Miami pianist and concert producer Markus Gottschlich has been presenting international artists to South Florida audiences for more than four years. Recently, the founder of Jazz Academy Miami was inspired by his travels to Asia, where he first heard the buzz about South Korean band Black String.
This week, Gottschlich brings Black String to Aventura Arts & Cultural Center for the band’s first U.S. performance.
“Black String’s motto is ‘Borderless contemporary music from Korea,’ ” said the band’s leader, Yoon Jeong Heo. “We wanted to prove that in the U.S., the largest music market in the world, and do so in the most Korean way.”
Gottschlich, who has previously presented Israeli saxophonist/singer Daniel Zamir and Australian instrumentalist James Morrison, said South Florida audiences are sure to be intrigued by Black String’s unusual instruments, including the stringed geomungo, the daegeum (a bamboo flute), and traditional Korean drums.
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“I think Miami is the perfect place for this type of experimental music because, as we know, more than 60 percent of the people in Miami are foreign-born nationals; it’s the most international city in the world and lends itself to this type of thing,” said Gottschlich, who was born and raised in Vienna, Austria. “The other thing is with the rise of nationalism and xenophobia it’s important to have cultural programming that demonstrates this cultural communication.”
Black String will perform Friday night in Aventura, as part of the cultural center’s Arts Access Program, which encourages unique artistic concerts and musical experiences within the South Florida community. While in town, Black Sting will do one major workshop at Miami Senior High School in collaboration with Miami International University of Art & Design and Miami-Dade Schools.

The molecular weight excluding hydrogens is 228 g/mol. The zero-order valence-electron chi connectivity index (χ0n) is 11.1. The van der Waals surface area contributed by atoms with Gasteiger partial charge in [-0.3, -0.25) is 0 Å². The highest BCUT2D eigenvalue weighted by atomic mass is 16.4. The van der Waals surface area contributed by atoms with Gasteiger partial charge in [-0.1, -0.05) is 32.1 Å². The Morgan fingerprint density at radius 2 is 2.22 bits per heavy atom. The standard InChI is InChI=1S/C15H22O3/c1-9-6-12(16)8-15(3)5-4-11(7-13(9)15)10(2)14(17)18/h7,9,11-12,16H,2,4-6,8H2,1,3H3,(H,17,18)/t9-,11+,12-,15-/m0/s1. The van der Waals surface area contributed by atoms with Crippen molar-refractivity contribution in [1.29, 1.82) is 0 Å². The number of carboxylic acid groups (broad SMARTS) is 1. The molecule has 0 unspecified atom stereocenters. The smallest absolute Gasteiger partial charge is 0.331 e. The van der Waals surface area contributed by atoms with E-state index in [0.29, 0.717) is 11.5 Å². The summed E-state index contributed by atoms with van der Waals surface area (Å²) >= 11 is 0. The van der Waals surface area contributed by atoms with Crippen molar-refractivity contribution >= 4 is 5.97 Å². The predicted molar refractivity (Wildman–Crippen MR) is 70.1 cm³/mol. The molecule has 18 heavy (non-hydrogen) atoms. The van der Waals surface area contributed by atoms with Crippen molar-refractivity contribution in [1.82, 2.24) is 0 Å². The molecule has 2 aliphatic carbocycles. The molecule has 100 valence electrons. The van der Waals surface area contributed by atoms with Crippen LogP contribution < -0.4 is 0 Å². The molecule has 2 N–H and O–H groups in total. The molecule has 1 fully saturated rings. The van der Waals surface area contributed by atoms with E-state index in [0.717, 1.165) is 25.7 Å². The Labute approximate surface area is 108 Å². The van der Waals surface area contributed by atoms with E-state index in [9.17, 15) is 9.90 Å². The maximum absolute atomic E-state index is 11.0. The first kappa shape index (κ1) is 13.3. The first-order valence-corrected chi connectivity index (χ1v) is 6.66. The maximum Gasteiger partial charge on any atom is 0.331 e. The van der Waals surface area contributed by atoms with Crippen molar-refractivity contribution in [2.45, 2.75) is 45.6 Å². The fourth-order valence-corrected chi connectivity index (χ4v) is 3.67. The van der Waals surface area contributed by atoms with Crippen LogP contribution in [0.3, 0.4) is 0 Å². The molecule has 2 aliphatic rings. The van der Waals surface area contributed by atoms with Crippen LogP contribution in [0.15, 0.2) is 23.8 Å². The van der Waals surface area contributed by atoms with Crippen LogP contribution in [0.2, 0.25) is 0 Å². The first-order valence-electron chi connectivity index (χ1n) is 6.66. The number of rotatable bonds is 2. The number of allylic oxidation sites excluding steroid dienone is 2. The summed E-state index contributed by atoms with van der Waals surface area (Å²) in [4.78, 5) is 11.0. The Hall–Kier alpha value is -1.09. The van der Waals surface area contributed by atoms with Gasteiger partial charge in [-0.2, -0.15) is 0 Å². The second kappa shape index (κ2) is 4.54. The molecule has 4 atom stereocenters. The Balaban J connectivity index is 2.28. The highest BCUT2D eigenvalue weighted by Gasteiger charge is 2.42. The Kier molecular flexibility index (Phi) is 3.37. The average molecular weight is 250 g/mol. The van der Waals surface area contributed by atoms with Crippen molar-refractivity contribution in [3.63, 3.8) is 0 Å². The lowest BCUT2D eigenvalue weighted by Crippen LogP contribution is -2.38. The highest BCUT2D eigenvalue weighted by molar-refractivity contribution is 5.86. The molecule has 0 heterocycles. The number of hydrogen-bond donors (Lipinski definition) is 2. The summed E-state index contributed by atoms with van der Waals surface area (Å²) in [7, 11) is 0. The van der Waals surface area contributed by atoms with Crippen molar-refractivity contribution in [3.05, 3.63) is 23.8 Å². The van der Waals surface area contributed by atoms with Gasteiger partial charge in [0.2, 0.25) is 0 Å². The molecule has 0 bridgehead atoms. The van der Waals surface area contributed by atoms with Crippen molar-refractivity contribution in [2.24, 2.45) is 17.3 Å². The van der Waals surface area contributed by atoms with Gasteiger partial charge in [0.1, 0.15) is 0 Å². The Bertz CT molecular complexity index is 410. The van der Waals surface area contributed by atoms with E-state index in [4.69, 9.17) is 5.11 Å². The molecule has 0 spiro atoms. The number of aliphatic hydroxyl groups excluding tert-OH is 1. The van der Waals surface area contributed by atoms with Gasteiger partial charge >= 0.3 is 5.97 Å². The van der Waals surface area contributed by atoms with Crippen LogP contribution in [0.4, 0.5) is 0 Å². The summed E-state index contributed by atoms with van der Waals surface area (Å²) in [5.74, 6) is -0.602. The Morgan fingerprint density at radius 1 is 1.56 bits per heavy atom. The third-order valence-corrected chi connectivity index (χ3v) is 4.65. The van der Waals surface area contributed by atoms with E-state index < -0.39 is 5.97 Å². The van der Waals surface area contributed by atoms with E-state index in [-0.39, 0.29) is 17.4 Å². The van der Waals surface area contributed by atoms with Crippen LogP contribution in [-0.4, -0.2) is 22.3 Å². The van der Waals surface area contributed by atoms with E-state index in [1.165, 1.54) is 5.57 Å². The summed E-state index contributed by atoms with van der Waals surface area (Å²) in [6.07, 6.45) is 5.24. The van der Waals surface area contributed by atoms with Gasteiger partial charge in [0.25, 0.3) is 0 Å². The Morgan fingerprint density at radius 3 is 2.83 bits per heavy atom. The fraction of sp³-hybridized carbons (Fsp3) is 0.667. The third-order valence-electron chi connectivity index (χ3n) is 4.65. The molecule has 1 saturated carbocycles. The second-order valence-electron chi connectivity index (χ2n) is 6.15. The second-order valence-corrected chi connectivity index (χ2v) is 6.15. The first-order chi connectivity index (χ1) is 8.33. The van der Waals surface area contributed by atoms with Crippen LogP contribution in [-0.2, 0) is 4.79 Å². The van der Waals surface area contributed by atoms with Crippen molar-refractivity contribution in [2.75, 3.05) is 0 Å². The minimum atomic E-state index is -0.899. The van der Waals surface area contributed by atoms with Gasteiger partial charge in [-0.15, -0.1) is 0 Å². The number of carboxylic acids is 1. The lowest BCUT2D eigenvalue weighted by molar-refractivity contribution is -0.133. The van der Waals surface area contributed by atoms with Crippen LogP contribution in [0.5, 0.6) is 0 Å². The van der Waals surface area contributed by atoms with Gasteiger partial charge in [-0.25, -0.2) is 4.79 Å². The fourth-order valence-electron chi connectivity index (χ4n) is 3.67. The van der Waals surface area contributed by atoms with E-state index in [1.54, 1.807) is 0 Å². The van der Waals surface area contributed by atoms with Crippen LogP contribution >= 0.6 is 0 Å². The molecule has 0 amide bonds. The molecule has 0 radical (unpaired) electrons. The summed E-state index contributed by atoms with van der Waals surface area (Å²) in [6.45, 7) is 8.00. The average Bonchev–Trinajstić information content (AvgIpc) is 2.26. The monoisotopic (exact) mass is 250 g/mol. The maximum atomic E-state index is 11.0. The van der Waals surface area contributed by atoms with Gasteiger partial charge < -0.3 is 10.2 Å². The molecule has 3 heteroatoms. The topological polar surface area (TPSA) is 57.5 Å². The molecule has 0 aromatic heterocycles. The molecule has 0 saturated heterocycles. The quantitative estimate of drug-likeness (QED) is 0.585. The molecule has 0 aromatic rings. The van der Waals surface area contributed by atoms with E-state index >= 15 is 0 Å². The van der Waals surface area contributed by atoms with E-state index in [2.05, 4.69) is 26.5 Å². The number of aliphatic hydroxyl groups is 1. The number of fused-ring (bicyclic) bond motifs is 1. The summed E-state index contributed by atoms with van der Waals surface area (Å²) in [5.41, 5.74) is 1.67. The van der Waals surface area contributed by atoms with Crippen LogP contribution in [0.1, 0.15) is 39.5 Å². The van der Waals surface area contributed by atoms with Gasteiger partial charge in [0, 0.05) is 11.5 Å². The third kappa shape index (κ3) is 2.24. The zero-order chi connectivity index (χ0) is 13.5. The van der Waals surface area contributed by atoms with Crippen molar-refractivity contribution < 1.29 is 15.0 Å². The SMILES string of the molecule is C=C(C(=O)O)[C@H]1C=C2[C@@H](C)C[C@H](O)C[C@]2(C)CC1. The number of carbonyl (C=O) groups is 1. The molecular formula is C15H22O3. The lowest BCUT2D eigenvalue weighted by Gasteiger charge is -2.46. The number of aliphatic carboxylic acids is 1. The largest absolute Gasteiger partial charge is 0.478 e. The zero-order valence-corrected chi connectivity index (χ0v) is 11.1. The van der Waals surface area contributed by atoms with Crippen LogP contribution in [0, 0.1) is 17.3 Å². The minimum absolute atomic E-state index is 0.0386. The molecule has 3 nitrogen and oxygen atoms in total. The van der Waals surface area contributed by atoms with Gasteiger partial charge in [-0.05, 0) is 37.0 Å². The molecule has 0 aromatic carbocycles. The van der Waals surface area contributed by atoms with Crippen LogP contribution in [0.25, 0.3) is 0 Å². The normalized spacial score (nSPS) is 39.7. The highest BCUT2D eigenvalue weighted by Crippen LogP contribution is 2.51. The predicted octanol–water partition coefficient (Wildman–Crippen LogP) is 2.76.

Gottschlich notes that an important part of these cultural immersions is the educational aspect. JAM, for the last year, has been exploring the idea of the intersection of Eastern musical styles with Western jazz. He said this was a perfect time to explore deeper into the topic and bring a musical group like Black String, which represents that idea so clearly.
“It seems that nowhere in the world is there a deeper appreciation for this American art form than in Asian countries like Taiwan, South Korea or Japan. They have a fond appreciation of the art form, and they study it, and they really embrace it like no other place in the world,” Gottschlich said. “It’s weird because jazz is American classical music, but my experiences there really showed me that this is where the music is appreciated the most with people spending money on it and studying it from childhood. It’s just really appreciated more so than here and Europe.”
Black String will participate in a panel discussion before Friday’s concert. Gottschlich said he hopes audiences will enjoy this musical experience and thirst for more.
“I’d like for them to suspend expectations and go for the ride and just see where it takes them,” he said. “Anytime you have expectations in a performance they are either met or most often not met. This is something hopefully the audience will be surprised and taken by the beauty of the music and leave wanting to listen to this type of music more. Since its such a unique cultural event hopefully it triggers more interest in going out and supporting live music, world music, and world jazz.”
If you go
▪ What: Jazz Academy Miami presents South Korean band Black String
▪ Where: Aventura Arts & Cultural Center, 3385 NE 188th St., Aventura
▪ When: 8 p.m. Friday, Jan. 13, with pre-concert panel discussion at 6:30 p.m.
▪ Tickets: $15-$30, available at www.aventuracenter.org